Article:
“Don’t Judge a Book by Its Cover” is a proverb whose simple existence proves the fact impressionable souls will do so without fail. This monthly column (with a special year-end retrospective today) focuses on the film industry’s willingness to capitalize on this truth, releasing one-sheets to serve as not representations of what audiences are to expect, but as propaganda to fill seats. Oftentimes they fail miserably.
Another year is complete and the time has come to revisit the best one-sheets that did all they could to help their films achieve box office glory. Unsurprising to those of you who been following the Posterized Propaganda series all year, most of the ones I’ve singled out are teasers. Frankly, marketing firms find themselves freer to take chances and really toy with our perceptions before knowing too many details about the finished piece.
Compositions rule the day alongside carefully placed typography and a fearless desire to play with aesthetic and the medium by exceeding their constraints. Print is inherently flat as it handcuffs designers into a preordained space with regulated text. The following firms thankfully continue to find ways to ignore the rules and give us work that doesn’t hit us over the head or treat us like Kindergarteners.
This is 40
The Cimarron Group
Safety Not Guaranteed
I remember loving this poster when it came out a few months ago as Ignition really went all out rotating the page 90 degrees clockwise so Ben Foster and Lubna Azabal can be anchored at left. It’s a brilliant way to transform a horizontal image vertical and the beige field of sky is a perfect blank slate for the pertinent production text to hover atop. Add in the authentic, map-like paper folds and you really do get a sense of the title’s Here being used as a destination. But instead of a place for these lovers to look towards, the location they seek is anywhere they can be together.
Rust and Bone
I know the scrawled text over image trope is a bit overused these days, but I can’t help feel it enhances the fragility this still of Marion Cotillard and Matthias Schoenaerts emits. It along with the distressed, faded edges of scratches and folds add age to the image as well as character. We’re only seeing a small portion of the two before they continue out of frame, her expression projecting a sense of trepidation and a strengthening trust. The film is called Rust and Bone, but the poster is all about flesh and emotion.
The Loneliest Planet
Perhaps my inclusion of The Loneliest Planet makes it seem as though turned pages are presently my motif of choice, but this sheet truly captivates. Not only do the heads of Gael García Bernal and Hani Furstenberg perfectly bisect the page vertical, they also meet at the horizon line of the poster’s alternate image’s mountain landscape on which our actors hike along. It’s a gorgeous expanse of desert dunes filtered through a green marble juxtaposed against the colorful faces of the film’s stars. Forcing the crisp san serif text within a thinner vertical band only helps keep our attention constantly shifting from side to side to up and down.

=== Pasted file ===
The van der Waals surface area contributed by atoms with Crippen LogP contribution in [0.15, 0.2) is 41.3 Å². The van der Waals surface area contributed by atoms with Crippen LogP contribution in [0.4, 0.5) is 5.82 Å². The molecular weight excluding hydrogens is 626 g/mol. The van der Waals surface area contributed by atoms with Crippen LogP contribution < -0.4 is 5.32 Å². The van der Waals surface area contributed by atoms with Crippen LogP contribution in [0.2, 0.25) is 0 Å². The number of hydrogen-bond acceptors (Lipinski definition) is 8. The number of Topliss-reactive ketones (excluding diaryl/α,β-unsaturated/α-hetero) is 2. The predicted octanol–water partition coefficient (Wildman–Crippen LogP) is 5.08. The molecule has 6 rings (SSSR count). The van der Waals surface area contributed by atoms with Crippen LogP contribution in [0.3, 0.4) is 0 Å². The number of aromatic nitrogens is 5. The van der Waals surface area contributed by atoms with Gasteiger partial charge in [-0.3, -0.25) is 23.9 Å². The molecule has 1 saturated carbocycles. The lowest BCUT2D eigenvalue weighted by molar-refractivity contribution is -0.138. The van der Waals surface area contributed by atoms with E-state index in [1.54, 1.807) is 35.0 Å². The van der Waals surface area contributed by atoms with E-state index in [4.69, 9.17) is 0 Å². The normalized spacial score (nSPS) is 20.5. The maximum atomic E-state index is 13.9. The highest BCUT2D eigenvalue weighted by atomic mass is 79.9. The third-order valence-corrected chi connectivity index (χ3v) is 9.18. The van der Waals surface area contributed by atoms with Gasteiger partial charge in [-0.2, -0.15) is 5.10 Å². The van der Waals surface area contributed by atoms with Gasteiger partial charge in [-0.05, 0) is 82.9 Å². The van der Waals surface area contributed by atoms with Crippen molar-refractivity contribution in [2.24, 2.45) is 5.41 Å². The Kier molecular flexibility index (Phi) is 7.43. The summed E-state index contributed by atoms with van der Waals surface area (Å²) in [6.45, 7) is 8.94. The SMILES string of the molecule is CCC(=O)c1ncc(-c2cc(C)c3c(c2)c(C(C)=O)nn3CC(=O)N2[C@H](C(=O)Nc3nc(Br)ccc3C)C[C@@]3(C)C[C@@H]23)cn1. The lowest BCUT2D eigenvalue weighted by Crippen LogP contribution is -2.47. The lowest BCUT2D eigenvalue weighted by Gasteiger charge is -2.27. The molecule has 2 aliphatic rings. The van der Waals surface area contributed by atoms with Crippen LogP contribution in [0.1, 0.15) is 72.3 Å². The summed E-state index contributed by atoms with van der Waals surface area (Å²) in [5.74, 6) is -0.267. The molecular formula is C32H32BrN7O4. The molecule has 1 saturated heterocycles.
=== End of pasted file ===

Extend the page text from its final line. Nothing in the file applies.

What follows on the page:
Honestly, I don’t care if Brian O’Dell‘s poster for Deepsouth should or shouldn’t be on this list when release schedule and notoriety are brought into question because it is a stunning piece of art notwithstanding. I love the delicate, lowercase Courier-like font with a not-so-subtle red cross serving as its “t” pushed down to the bottom of the page so our gaze can wind our way through the upside down tree’s barren branches. Is it a depiction of lungs? Is it a representation of a family tree stretching out wide? It’s beautiful in a purely formal aesthetic way—that’s what it is.
The Cabin in the Woods
Phantom City Creative
The surprise film of the year—for the studio who shelved it two years, not the fans who knew they’d love it—The Cabin in the Woods was ripe for Mondo Tees to print a limited edition art run. Thanks to Phantom City Creative, the result is everything we could have hoped. Playing with the genre-bending, multi-level plot structure and set of the film, this homage to M.C. Escher‘s Relativity perfectly encapsulates what Drew Goddard and Joss Whedon created. Handdrawn and meticulously detailed to even include the honeycomb pattern its science fiction side utilized, it’s a breathtaking rendering.
Bond is certainly back, as Skyfall is already surging overseas and finally arriving in US theaters this weekend. We already gave you our whole-hearted recommendation, but it’s time to take a look a few features worth brushing up on before heading into the multiplex. Ranging from some with undeniable connections to others that stretch expectations a bit, check out our rundown below and let us know your thoughts in the comments.
The Dark Knight (Christopher Nolan, 2008)
Let’s get the most obvious one out of the way first. Chances are you already gave this a rewatch when the trilogy concluded this summer, but even Sam Mendes called out Nolan’s “game changer” as a direct influence on his James Bond film. Reminiscent of the Batman flick, Skyfall takes a nod in nearly every department, whether it be plot, villain, setting or action sequences. While still providing high-class spectacle, Mendes was able to infuse some real-world implications. – Jordan R.